Bandleader, Arranger, Trombonist
Glenn Miller led one of the most famous orchestra’s of the 20th century. The distinctive sound that he created was born of his prior musical experiences in several orchestras and a few failures. When he formed his second band in 1938, he featured his reed section, and the unique sound caught on. The trombonist/leader immediately began drawing record crowds, and hit songs followed: “Tuxedo Junction,” “In the Mood,” and “Pennsylvania 6-5000”.
In 1941 and 1942 the band made two popular movies: Sun Valley Serenade which introduced “Chatanooga Choo-Choo” and Orchestra Wives which featured “I’ve Got a Gal in Kalamazoo”. Not only was the band popular for songs particularly associated with them, such as “String of Pearls” (1941), but with singer Ray Eberle, they made many hit recordings of standards such as “Moonlight Serenade” and “Stairway to the Stars” in 1939, “The Nearness of You,” “It’s a Blue World,” “Fools Rush In,” “A Nightingale Sang in Berkeley Square,” “Skylark,” and “Imagination” in 1940, and “Angel Eyes, “Skylark,” and “At Last” in 1942.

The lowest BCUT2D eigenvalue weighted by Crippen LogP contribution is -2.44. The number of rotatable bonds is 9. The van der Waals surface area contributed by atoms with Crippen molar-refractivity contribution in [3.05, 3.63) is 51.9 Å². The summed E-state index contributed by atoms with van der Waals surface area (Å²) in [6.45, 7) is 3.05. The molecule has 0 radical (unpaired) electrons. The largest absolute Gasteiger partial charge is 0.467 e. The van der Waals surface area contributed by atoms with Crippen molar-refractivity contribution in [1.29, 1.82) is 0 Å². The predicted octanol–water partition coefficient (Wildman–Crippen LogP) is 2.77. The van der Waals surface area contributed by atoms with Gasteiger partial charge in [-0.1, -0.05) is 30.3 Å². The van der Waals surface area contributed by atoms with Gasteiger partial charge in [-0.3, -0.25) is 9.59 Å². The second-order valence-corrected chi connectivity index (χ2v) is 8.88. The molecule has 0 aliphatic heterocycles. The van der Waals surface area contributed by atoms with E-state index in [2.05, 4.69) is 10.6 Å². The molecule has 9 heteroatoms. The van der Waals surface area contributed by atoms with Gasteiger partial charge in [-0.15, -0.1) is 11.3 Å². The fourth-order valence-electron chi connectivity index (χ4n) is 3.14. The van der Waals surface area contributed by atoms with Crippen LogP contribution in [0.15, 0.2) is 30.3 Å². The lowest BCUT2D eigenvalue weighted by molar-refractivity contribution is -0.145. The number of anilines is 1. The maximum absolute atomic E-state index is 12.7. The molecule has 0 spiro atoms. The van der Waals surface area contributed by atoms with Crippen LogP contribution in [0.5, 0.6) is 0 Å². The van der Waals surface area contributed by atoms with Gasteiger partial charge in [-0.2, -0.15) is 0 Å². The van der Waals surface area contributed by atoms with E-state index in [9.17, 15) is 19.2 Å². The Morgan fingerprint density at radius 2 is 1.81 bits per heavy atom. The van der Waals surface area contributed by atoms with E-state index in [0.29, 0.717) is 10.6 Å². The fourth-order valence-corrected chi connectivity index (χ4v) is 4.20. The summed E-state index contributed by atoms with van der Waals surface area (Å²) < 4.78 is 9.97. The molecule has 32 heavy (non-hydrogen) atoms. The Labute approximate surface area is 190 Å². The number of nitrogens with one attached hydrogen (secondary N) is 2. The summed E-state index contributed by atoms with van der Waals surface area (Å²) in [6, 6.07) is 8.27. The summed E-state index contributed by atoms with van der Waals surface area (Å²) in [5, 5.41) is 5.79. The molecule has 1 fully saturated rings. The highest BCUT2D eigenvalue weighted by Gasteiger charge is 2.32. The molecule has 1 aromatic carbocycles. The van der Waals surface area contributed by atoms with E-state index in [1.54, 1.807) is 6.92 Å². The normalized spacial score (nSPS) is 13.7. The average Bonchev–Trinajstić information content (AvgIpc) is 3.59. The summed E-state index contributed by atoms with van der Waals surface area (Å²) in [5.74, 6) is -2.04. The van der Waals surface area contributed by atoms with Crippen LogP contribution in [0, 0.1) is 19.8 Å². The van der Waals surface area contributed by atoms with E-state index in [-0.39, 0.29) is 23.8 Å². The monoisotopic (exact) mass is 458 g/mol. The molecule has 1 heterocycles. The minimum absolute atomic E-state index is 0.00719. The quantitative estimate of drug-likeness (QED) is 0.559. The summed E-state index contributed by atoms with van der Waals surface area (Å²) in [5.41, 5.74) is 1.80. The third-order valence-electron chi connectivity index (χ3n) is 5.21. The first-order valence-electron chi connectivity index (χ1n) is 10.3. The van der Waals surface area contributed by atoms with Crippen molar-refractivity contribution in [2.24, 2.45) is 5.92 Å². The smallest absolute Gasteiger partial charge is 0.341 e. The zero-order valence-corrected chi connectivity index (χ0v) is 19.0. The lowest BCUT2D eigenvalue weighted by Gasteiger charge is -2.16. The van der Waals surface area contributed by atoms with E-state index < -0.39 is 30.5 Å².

In 1942 Miller left his successful civilian career to join the Army and modernized the Army Air Force Band to entertain troops in the war zones. In 1944 Miller was lost in a plane crash on his way to Paris ahead of the band to make arrangements for an upcoming tour.
-- Sandra Burlingame
Courtesy of JazzStandards.com